Georgia Tech safety Fred Holton, his coaches and trainers had hoped that his tendon injury would heal and permit him to play. It appears, though, that time and hope may have run out for the 2012 season.
Season-ending surgery is an increasingly likely option to repair the posterior tibialis tendon in his lower left leg. After he tore it in an preseason scrimmage in August, trainers have been rehabbing the injury in hopes that it would heal and permit Holton to play, but the recovery has been slow and Holton has yet to see the field through seven games.
Tech sports medicine director Jay Shoop said coaches and medical staff are close to a point where a decision needs to be made about surgery.
“It certainly is a possibility, probably a probability,” Shoop said.
Holton’s hard luck continues. After playing as a true freshman out of Thomasville High in 2010, he was in competition for a starting safety spot in the 2011 preseason when he tore the Achilles tendon in his left leg and missed the entire season. After completing his rehabilitation, Holton was in line to start at safety this preseason and was receiving positive reviews from teammates when he partially tore the posterior tibialis tendon, which extends from the calf to the inside of the foot.
While both the Achilles and posterior tibialis were tendon injuries in Holton’s lower left leg, Shoop said there “wasn’t anything directly that could correlate” the two.
With the injury, there are two courses – rehab to promote healing or surgery. Surgery requires a three- or four-month rehabilitation and is season-ending, so the training staff opted for rehab.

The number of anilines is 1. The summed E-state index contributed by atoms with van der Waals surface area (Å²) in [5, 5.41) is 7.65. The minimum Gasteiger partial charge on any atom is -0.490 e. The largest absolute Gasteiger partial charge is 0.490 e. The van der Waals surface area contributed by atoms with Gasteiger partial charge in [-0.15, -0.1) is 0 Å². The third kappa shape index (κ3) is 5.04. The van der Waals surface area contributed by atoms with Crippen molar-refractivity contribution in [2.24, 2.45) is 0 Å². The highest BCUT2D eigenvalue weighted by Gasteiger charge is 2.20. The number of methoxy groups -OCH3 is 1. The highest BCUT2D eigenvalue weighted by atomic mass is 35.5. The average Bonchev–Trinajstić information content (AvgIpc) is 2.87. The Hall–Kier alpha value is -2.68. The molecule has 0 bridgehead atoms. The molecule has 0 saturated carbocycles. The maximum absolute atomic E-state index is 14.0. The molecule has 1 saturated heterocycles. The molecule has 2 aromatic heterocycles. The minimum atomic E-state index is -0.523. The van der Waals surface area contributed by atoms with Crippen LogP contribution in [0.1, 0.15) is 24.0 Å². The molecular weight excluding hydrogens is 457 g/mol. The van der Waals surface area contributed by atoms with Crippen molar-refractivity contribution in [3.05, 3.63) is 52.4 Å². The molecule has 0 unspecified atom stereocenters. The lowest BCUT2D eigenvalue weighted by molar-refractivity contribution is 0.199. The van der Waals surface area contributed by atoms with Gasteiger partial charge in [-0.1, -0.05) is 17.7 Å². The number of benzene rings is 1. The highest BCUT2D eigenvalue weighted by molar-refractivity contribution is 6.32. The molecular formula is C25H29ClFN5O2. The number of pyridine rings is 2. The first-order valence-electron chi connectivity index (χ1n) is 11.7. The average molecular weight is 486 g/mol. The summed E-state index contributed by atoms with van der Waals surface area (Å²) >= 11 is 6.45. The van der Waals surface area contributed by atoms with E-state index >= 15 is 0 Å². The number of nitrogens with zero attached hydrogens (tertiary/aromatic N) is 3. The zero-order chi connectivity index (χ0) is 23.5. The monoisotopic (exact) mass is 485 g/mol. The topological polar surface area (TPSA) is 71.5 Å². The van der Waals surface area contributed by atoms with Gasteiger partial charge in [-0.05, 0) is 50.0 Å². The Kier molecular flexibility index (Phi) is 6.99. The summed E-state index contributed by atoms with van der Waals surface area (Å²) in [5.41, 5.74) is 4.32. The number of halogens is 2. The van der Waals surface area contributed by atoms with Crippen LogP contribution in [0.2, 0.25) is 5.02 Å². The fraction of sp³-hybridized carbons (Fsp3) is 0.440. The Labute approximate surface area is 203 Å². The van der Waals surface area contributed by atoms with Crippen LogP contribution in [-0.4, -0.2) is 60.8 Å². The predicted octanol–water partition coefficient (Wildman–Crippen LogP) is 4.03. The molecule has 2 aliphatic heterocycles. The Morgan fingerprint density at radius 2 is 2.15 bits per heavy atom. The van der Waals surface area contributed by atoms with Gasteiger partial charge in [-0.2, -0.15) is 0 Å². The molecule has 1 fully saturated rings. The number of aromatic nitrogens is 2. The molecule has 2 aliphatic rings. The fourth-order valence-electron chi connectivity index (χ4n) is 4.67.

“We felt like he had a chance to get better,” he said.
It is a tricky injury. Shoop, who has more than 40 years of experience in sports medicine, said he couldn’t remember seeing an injury like Holton’s in a long time. When he has consulted with colleagues, Shoop said, “the first thing they say (is), ‘That’s a bad injury.’”
“I know he’s frustrated,” coach Paul Johnson said last week. “We are, too. We thought he’d be back for the first game and now it’s halfway through the season.”
Ultimately, the degree of the tear was worse than what medical professionals could tell from the MRI.
“It’s a bad injury,” Shoop said. “It just didn’t get better.”
In addition to attending practice, Holton has rehabbed daily with Shoop and has reached the point where he can walk with comfort, run and backpedal. But the tendon, which helps the foot flex its muscles and rise up on its toes, has not permitted explosive movement.
“He’s a good kid. He’s done all the right things,” Shoop said. “Frustrating is a good word for all of us.”
As a result of the Achilles tear in 2011, Holton took a redshirt last season, leaving him three years of eligibility. While athletes typically have five years to complete their four seasons of eligibility, it’s possible Holton could receive a sixth year from the NCAA as a medical hardship case.
Because he is not practicing, Holton is not available for interviews, per team policy. Cornerback Louis Young said that Holton has been in good spirits despite the uncertainty and frustration. Holton has helped encourage Young through his own injuries, he said.
The injury has been “tough for him, tough for us,” Young said. “We want him out there.”
That desire may have to wait until spring practice, if not longer.
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Ken Sugiura, Georgia Tech blog